As an added treat this year, the prize-winning Theatre Department is offering the public Sunday MatChats, following the first MATinee of each production. The public can CHAT with the director, cast, crew and designers and get the answers to such questions as how do you pick your shows, how did you make the character disappear in a puff of smoke, do you have trap doors under the stage, was that the character’s real hair, who builds the sets and costumes and how can I get involved?
All plays will be performed in J Studio or the Robert E. Will Theatre of the Fine Arts Center, Kingston Campus. For reservations call the URI Theatre Box Office at 401-874-5843. For group rate information, call 401-874-2712. For mailing list or additional questions, contact 401-874-5921 or 5922. Here’s the lineup:
•FAT PIG by Neil LaBute. Fat Pig is a powerful play about body image and prejudice. It’s sometimes shockingly blunt and cruel and contains adult language. Cow. Slob. Pig. How many insults can Tom hear before he has to stand up and defend the woman he loves? Tom faces just that question when he falls for Helen, a bright, funny, sexy young woman who happens to be generously proportioned and he is forced to explain his own preconceptions of the importance of conventional good looks. The sharply drawn play not only critiques society’s slavish adherence to Hollywood ideals of beauty but also boldly questions our own ability to change what we dislike about ourselves. Performances will be on Oct.12 through 14 and 19 through 21 at 7:30 p.m., Oct. 15 and 22 at 3 p.m. Tickets are $14 general public, $10 for senior citizens and URI faculty/staff, and $8 for students.
•THE BEST LITTLE WHOREHOUSE IN TEXAS, book by Larry L. King and Peter Masterson, music and lyrics by Carol Hall. The musical tells the true story of the high-profile closing down of a 130-year-old brothel outside the small town of La Grange, Texas in 1973. However, Whorehouse isn’t really about sex any more than Fiddler on the Roof is about violins. At its most basic, Whorehouse is about how putting life on TV changes it, how TV changes people, and how the camera impacts that which it records. Whorehouse is about how lives are ruined by “reality TV” and about how TV can be used to destroy. It’s about people in glass houses throwing lots of stones, about one group of people imposing their version of morality on others, and about America’s preoccupation with sex. Please note: contains adult language. Performances will be on Nov. 30 through Dec. 2 and Dec. 7 through 9 at 7:30 p.m. Dec. 3 and 10 at 3 p.m. Admission is $18 general public, $14 senior citizens and URI faculty/staff, $12 students.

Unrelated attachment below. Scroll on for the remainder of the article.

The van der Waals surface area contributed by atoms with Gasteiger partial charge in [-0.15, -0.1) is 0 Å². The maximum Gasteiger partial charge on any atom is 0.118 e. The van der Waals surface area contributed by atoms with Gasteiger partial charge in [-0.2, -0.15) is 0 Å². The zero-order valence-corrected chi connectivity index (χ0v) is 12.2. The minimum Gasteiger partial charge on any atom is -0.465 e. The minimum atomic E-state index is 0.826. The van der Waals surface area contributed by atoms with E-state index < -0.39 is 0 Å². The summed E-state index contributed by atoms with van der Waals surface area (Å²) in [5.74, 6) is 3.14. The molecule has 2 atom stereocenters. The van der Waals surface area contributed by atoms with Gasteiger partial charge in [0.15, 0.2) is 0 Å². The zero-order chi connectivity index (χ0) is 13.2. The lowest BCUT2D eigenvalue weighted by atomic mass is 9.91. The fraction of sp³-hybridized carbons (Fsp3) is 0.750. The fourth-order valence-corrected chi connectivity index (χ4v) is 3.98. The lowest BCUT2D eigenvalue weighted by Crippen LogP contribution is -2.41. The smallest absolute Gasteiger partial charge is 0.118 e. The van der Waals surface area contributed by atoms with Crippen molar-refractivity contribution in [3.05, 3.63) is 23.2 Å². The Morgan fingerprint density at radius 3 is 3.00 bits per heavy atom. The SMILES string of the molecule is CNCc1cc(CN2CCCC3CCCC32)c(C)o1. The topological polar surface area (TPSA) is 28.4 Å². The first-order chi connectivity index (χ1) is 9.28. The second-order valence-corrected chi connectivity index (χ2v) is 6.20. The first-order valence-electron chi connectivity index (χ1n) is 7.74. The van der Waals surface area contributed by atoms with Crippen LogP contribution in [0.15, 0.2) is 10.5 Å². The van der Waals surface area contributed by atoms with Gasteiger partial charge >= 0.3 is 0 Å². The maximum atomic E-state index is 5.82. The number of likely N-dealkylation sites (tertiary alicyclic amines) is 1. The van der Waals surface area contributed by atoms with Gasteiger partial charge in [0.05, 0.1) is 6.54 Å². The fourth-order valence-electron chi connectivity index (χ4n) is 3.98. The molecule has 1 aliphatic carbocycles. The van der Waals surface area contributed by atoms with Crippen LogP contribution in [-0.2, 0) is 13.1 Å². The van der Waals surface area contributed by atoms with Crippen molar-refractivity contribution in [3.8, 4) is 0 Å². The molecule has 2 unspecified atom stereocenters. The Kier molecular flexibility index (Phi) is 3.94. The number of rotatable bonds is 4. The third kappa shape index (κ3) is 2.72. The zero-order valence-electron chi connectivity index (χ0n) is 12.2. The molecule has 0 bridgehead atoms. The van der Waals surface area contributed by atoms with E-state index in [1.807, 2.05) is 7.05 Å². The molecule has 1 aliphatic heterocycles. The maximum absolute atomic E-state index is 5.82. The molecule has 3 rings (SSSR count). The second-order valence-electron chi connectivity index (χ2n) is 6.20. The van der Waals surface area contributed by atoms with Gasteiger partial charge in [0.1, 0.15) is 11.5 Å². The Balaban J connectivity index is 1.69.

•BURIED CHILD by Sam Shepard. Winner of the 1979 Pulitzer Prize, Buried Child punctures the Norman Rockwell-like exterior of American family life, revealing a disturbingly rotten core. Set in rural Illinois farm country, the play depicts a family poisoned by repressed desires, shattered relations and a deeply suppressed secret. The arrival of two estranged relatives forces family members not only to face each other but also the secret they have been hiding. Who is the child buried in the back yard? Why have they been hiding the child’s death all these years? Performances will be Feb. 22 through 24 and March 1 through 3 at 7:30 p.m., Feb. 25 and March 4 at 3 p.m. Admission is $14 general public, $10 senior citizens and URI faculty/staff, and $8 students.
•PRIDE & PREJUDICE by Jon Jory, based on the novel by Jane Austen. All of the wit and romance of Jane Austen’s classic 1831 novel come to life in this refreshingly fast-paced and engaging new adaptation. Finding a husband is hardly Elizabeth Bennet’s most urgent priority. But with four sisters, an overzealous matchmaking mother, and a string of unsuitable suitors, it’s difficult to escape the subject. When the independent–minded Elizabeth meets the wealthy, handsome but enigmatic Mr. Darcy, she is determined not to let her feelings triumph over her own good sense, but the truth turns out to be far less clear than it seems. In a society where subtle snubs and deceit proliferate, is it possible for Elizabeth and Darcy to look beyond his pride and her prejudice to make the best match of all? Performances will be on April 19 through 21 and April 26 through 28 at 7:30 p.m., April 22 and 29 at 3 p.m. Admission is $14 general public, $10 for senior citizens and URI faculty/staff and $8 students.
The Theatre Department’s production of Urinetown during the 2005-2006 season was recognized for excellence in the 2006 Motif Magazine Theatre Awards readers poll and voted “Best Production” by any college and university. In addition, Daniel Bilodeau was voted for “Best Lighting” and Luke Sutherland for “Best Scenic Design” for URI Theatre’s production of Blithe Spirit.